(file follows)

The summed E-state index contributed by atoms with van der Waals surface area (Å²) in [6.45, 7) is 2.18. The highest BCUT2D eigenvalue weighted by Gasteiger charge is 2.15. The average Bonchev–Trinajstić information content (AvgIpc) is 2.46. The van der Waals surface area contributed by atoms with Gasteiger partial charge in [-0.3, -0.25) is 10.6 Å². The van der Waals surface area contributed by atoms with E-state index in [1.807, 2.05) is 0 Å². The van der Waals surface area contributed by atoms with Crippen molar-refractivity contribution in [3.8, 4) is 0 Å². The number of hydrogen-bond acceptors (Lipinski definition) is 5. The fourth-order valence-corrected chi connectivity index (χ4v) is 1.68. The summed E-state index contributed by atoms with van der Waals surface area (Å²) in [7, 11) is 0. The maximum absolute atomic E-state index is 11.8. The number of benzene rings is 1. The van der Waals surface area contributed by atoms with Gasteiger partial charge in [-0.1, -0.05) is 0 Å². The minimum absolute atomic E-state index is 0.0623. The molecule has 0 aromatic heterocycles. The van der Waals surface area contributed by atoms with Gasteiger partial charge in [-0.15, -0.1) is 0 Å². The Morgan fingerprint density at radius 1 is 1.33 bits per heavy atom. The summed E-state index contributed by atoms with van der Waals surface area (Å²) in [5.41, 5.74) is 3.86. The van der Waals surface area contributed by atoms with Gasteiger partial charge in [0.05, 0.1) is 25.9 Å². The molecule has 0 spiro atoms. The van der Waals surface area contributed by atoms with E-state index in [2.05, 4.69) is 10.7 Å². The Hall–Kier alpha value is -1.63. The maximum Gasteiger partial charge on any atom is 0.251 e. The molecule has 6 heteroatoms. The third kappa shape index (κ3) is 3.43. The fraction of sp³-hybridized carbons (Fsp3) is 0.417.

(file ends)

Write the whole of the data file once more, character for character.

The summed E-state index contributed by atoms with van der Waals surface area (Å²) in [6.45, 7) is 2.18. The highest BCUT2D eigenvalue weighted by Gasteiger charge is 2.15. The average Bonchev–Trinajstić information content (AvgIpc) is 2.46. The van der Waals surface area contributed by atoms with Gasteiger partial charge in [-0.3, -0.25) is 10.6 Å². The van der Waals surface area contributed by atoms with E-state index in [1.807, 2.05) is 0 Å². The van der Waals surface area contributed by atoms with Crippen molar-refractivity contribution in [3.8, 4) is 0 Å². The number of hydrogen-bond acceptors (Lipinski definition) is 5. The fourth-order valence-corrected chi connectivity index (χ4v) is 1.68. The summed E-state index contributed by atoms with van der Waals surface area (Å²) in [7, 11) is 0. The maximum absolute atomic E-state index is 11.8. The number of benzene rings is 1. The van der Waals surface area contributed by atoms with Gasteiger partial charge in [-0.1, -0.05) is 0 Å². The minimum absolute atomic E-state index is 0.0623. The molecule has 0 aromatic heterocycles. The van der Waals surface area contributed by atoms with Gasteiger partial charge in [-0.15, -0.1) is 0 Å². The Morgan fingerprint density at radius 1 is 1.33 bits per heavy atom. The summed E-state index contributed by atoms with van der Waals surface area (Å²) in [5.41, 5.74) is 3.86. The van der Waals surface area contributed by atoms with Gasteiger partial charge in [0.05, 0.1) is 25.9 Å². The molecule has 0 spiro atoms. The van der Waals surface area contributed by atoms with E-state index in [2.05, 4.69) is 10.7 Å². The Hall–Kier alpha value is -1.63. The maximum Gasteiger partial charge on any atom is 0.251 e. The molecule has 6 heteroatoms. The third kappa shape index (κ3) is 3.43. The fraction of sp³-hybridized carbons (Fsp3) is 0.417.